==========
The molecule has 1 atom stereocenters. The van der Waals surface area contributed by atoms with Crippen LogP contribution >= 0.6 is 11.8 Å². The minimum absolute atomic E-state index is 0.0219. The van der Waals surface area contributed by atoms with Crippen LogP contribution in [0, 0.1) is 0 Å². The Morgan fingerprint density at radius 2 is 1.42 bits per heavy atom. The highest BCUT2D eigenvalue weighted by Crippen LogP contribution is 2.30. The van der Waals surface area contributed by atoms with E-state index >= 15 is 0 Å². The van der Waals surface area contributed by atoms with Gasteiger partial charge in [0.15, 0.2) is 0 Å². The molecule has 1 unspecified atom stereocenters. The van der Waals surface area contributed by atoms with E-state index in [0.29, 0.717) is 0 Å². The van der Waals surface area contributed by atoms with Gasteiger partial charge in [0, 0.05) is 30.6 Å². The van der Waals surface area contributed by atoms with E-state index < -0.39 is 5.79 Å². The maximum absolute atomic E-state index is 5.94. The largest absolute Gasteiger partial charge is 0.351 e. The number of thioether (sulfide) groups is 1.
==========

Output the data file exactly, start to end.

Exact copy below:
The molecule has 1 atom stereocenters. The van der Waals surface area contributed by atoms with Crippen LogP contribution >= 0.6 is 11.8 Å². The minimum absolute atomic E-state index is 0.0219. The van der Waals surface area contributed by atoms with Crippen LogP contribution in [0, 0.1) is 0 Å². The Morgan fingerprint density at radius 2 is 1.42 bits per heavy atom. The highest BCUT2D eigenvalue weighted by Crippen LogP contribution is 2.30. The van der Waals surface area contributed by atoms with E-state index >= 15 is 0 Å². The van der Waals surface area contributed by atoms with Gasteiger partial charge in [0.15, 0.2) is 0 Å². The molecule has 1 unspecified atom stereocenters. The van der Waals surface area contributed by atoms with E-state index in [0.29, 0.717) is 0 Å². The van der Waals surface area contributed by atoms with Gasteiger partial charge in [0, 0.05) is 30.6 Å². The van der Waals surface area contributed by atoms with E-state index < -0.39 is 5.79 Å². The maximum absolute atomic E-state index is 5.94. The largest absolute Gasteiger partial charge is 0.351 e. The number of thioether (sulfide) groups is 1.